Here's the top of the Wall Street Journal's market-wrap story from today's paper, about yesterday's market activity: "An analyst upgrade of Wal-Mart Stores and a partial comeback in the financial sector Monday afternoon helped the stock market post a fifth consecutive rise ahead of today's Federal Reserve rate-policy meeting. The Dow Jones Industrial Average traded in the red most of the day before ending with a 17.46-point gain, up 0.2%, at 10642.15, and up 0.8% over its five-day rally."
Here's how the New York Times explained it: "energy shares keep the market lower for much of the day, but a late turnaround in financial shares helped offset those losses. By the end of trading, the Dow Jones industrial average and Standard & Poor's 500-stock index had ventured into positive territory, while the Nasdaq was lower. The day's volatility reflected a tug of war between investors who believe the recovery is plodding forward at a steady pace and those who doubt its durability. Some traders see the lack of a consensus as an opportunity to sell short, analysts said, while longer-term investors have thrown in money in hopes of profiting from a recovery that is slowly gaining steam."
And here is the explanation from the Financial Times: "US stocks closed broadly higher on the session on Monday following Senator Chris Dodd's presentation of the finalised version of his financial regulation reform bill, but fears that the Chinese government would ramp up its monetary tightening efforts following comments by Wen Jiabao, Chinese premier, over the weekend weighed down on sentiment. Moderately better-than-expected US industrial production figures and some positive corporate news provided some further support."
Explaining what makes markets go up or down is often more art than science -- after all, there's no requirement that buy or sell orders come with explanations attached. But it is interesting, at least to me, that none of the three major papers note the 15th-of-the-month effect.
Here is an explanation of the "first day of the month" effect from a Wall Street Journal blog post by James Altucher headlined "Ten Things I Learned While Trading for Victor Neiderhoffer":
The First Day of the Month. It's probably the most important trading day of the month, as inflows come in from 401(k) plans, IRAs, etc. and mutual fund have to go out there and put this new money into stocks. Over the past 16 years, buying the close on SPY (the S&P 500 ETF) on the last day of the month and selling one day later would result in a successful trade 63% of the time with an average return of 0.37% (as opposed to 0.03% and a 50%-50% success rate if you buy any random day during this period). Various conditions take place that improve this result significantly. For instance, one time I was visiting Victor's office on the first day of a month and one of his traders showed me a system and said, "If you show this to anyone we will have to kill you." Basically, the system was: If the last half of the last day of the month was negative and the first half of the first day of the month was negative, buy at 11 a.m. and hold for the rest of the day. "This is an ATM machine" the trader told me. I leave it to the reader to test this system.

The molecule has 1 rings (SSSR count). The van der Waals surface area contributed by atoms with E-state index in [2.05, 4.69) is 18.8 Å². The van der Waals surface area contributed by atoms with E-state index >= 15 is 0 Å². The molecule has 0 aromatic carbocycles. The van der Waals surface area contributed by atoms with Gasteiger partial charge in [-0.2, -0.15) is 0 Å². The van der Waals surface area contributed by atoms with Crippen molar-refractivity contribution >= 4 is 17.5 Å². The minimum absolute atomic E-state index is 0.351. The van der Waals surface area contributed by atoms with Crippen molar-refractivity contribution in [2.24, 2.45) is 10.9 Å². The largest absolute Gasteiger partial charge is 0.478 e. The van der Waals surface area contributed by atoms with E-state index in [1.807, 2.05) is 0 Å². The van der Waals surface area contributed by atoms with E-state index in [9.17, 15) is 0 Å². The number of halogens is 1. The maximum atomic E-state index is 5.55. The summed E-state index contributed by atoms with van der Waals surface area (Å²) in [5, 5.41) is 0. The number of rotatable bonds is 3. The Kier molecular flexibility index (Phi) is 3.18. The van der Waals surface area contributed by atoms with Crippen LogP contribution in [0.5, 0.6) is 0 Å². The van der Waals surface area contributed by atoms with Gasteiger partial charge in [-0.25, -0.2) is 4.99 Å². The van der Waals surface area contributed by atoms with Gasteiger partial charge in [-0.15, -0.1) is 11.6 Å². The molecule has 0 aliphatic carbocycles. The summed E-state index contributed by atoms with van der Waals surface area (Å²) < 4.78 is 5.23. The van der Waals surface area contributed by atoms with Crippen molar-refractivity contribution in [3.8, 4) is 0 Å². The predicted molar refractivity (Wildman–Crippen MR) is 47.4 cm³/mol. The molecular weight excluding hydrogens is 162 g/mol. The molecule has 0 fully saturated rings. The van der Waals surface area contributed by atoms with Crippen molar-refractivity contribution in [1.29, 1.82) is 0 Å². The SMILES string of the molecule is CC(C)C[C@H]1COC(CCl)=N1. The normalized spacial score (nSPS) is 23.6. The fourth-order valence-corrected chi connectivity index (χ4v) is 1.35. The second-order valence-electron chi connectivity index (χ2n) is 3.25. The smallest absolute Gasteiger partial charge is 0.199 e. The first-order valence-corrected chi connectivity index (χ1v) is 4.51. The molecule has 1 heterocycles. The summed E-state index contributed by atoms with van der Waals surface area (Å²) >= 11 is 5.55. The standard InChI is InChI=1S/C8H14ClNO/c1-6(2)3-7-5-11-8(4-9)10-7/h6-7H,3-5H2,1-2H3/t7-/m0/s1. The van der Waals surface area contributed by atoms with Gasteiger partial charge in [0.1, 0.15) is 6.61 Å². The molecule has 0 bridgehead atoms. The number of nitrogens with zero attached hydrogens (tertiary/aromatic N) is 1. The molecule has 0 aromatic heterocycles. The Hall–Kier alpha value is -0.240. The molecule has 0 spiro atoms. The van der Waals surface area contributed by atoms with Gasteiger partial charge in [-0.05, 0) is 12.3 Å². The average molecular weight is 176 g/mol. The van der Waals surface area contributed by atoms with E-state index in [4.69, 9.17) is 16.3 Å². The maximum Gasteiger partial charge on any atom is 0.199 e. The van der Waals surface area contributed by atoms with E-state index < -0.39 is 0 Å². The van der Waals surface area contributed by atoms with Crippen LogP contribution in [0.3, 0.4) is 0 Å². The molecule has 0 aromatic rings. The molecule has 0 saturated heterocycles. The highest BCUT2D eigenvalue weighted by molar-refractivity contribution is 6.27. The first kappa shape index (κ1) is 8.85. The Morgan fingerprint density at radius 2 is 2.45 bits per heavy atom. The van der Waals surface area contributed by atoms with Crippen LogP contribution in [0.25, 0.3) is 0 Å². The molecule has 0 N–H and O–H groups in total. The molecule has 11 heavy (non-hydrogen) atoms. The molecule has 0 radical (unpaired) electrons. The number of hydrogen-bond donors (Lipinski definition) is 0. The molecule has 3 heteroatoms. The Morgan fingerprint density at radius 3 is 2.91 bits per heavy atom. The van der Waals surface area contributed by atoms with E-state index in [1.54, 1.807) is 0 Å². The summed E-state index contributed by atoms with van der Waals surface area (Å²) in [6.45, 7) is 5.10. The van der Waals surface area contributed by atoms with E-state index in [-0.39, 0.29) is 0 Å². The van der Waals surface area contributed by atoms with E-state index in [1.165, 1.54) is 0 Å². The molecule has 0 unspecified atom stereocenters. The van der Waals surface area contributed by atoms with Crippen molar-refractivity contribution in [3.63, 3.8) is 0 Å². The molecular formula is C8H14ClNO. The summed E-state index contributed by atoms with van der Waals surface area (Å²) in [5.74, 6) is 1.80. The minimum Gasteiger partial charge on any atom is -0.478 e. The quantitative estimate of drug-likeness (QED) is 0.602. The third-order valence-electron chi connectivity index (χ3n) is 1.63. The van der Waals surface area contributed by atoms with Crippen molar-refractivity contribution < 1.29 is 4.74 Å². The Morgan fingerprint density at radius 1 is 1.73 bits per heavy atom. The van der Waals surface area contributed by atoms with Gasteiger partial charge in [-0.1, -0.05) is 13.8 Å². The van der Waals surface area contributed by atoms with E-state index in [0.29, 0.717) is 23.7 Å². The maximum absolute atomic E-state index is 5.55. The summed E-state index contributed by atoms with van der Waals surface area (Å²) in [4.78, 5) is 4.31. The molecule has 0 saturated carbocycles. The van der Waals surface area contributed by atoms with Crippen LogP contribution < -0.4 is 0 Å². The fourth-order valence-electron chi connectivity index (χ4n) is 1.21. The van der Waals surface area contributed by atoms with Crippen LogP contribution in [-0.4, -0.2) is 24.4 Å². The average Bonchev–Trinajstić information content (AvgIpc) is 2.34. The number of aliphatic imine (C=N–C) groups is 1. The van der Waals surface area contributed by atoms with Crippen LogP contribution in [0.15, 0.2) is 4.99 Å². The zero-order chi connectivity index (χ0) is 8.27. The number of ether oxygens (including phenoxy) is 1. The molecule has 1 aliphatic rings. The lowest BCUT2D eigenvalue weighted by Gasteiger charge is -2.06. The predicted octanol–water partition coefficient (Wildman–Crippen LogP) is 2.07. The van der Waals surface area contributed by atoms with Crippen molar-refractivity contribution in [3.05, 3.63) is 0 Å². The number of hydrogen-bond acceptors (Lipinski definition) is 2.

Those same 401(k) plans that are investing on the first of the month are also investing on the 15th of the month for the many companies whose payroll cycles are twice a month and who have their employees invest through payroll deduction plans. What's more, there's a reinforcement effect, as the demand for stocks by the mutual funds administering the 401(k) plans is magnified by all the traders out there who have heard that it's an "ATM machine" to trade ahead of the mutual funds and the 401(k) plans. It becomes a self-fulfilling, self-reinforcing prophecy.
I mention this not as investment advice -- I've never traded actively to take advantage of either the first of the month or the 15th of the month phenomenon, and I haven't even rigorously back-tested it -- but more by way of press criticism and as an example of how sometimes if a narrative is repeated often enough it can make itself true. If enough traders think the first of the month or the 15th of the month is an ATM machine, that belief can help it become one. If enough government officials and journalists and fund managers describe certain assets as "toxic," they can become so.